70 years, to most of you, will be seem like lifetime, but in actuality most of your grandparents haven't even reached this age yet. As such, they would have been alive at a time when free healthcare was nothing more than a myth, something that politicians debated on repeatedly, much like the current Brexit talks. To them the birth of the NHS would have been something akin to a miracle, especially since it was right after the Second world war, when epidemics and disease were spreading like wildfire, and the country’s doubts and uncertainties were at an all-time high.
The NHS was formed on the principle that healthcare should be accessible to people of all walks of life regardless of their wealth. Nye Bevan said ' No society can be legitimately called civilised, if a sick being is denied medical aid because of a lack of means'. During the mid-20th century this would have been an utterly unheard of principle, since much of the economy was heavily supported by the healthcare industry. If the principle of free healthcare was put in place the government would lose huge amounts of economic support, which at the time could have been catastrophic due to war costs. Nonetheless, the government went ahead with their plans and the National Healthcare Service came to be.
To this day there have been 100,000 of people who have been saved by the services that are provided to us by the NHS, from emergency care and hospices to care homes for the elderly and life-saving surgeries. The NHS is also at the forefront when it comes to medical research and development, coming up with new and innovative drugs and treatment for patients. The doctors and nurses go through rigorous training courses to insure the organisation is providing effective and safe care to all of its patients.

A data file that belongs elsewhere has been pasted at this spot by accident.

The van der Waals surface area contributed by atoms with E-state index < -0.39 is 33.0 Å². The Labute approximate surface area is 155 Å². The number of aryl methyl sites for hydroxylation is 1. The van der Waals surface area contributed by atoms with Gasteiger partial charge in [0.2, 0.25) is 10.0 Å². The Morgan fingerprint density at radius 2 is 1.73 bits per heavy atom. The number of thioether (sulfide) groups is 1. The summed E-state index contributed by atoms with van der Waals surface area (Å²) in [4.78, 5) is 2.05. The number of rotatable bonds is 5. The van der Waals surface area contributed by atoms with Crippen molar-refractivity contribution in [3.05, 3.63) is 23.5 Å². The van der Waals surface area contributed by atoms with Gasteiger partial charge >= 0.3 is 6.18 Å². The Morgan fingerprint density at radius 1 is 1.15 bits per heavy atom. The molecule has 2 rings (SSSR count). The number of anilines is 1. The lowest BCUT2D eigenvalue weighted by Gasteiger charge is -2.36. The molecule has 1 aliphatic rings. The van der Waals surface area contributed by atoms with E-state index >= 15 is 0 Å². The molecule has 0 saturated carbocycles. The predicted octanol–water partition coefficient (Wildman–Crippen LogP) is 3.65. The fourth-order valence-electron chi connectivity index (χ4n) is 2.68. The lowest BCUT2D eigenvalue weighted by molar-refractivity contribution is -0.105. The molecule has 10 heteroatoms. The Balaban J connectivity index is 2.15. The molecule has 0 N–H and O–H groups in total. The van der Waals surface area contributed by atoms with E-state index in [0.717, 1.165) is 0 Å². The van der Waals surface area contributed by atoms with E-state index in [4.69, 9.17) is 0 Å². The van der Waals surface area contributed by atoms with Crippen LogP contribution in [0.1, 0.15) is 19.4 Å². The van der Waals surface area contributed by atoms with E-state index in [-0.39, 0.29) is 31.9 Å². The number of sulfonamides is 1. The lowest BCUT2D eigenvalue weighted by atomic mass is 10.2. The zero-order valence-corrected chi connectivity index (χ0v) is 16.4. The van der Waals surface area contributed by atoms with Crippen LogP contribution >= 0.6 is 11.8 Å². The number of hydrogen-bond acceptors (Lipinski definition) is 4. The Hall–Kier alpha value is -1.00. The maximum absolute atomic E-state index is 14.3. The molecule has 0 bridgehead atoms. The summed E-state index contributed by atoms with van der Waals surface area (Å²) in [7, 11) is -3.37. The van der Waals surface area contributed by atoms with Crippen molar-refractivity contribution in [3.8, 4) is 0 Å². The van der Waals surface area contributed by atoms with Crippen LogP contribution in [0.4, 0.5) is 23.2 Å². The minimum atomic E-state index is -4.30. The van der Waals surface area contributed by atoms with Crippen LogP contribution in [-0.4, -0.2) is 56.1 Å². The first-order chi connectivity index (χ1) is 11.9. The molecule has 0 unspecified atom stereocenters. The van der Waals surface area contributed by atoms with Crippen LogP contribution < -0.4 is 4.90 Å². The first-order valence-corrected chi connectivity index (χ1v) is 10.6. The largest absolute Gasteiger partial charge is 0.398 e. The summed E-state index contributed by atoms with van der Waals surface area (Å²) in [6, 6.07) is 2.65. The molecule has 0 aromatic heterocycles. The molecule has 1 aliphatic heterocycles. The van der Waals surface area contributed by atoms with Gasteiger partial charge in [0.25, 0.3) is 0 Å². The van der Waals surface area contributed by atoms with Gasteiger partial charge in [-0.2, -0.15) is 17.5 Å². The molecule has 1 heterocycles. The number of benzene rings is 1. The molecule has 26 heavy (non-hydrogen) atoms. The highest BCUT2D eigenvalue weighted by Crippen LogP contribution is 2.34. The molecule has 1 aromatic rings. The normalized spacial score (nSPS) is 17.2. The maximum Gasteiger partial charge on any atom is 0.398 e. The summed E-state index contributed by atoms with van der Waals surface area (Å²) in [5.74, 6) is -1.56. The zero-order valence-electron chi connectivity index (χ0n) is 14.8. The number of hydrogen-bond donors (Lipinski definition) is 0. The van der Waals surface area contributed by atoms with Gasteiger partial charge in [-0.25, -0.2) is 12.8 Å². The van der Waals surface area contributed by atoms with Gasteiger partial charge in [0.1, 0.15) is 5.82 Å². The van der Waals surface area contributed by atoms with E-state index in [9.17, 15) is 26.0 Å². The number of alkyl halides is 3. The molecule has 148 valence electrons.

But, despite all this success, our society tends to only look at the downfalls of the NHS, such as waiting lists being too long lack of staff. We take for granted the fact that we have the NHS, that we possess free accessible healthcare. As it’s so accessible to us, we forget how valuable it is, and how much we depend on it as patients. The NHS allows us to never have to worry about whether or not we can go to the doctor’s, or if we can afford to. We simply show up, and get treated, no strings attached.
There are many nations in the world today that don't offer free healthcare to their citizens, and the UK is one ofthe pioneering counties for free public healthcare. In America, people pay thousands annually for health insurance- something they need to have to simply get looked at in hospital. They pay their hospital bills on top of their insurance. This would be for doctor consultations, bandages, IV drips, or even time in hospital beds - leading to bills that come to thousands of dollars at a time. In Korea, patients are required to pay bills as deposits beforehand and doctors are not required to assist patients that can’t afford to pay. If patients come in unconscious and are treated by hospital staff, patients are required to pay afterwards, and if payments aren't made, can be jailed, even if they did not want the treatment. In some cases those that can afford to get better treatment than others; they can afford luxury, spacious VIP hospital rooms while other are kept in crowded wards.
Thus, as a nation we are hugely fortunate to provide a luxury that millions of people across the world can’t even dream of. We have 24/7 care available to us at all times and all patients receive the same care no matter where they come form or what they can afford. In the wake of the 70th anniversary of the foundation of the NHS, we as a nation should celebrate the achievements and development of our health sector. And come to appreciate what we receive as citizens of the UK.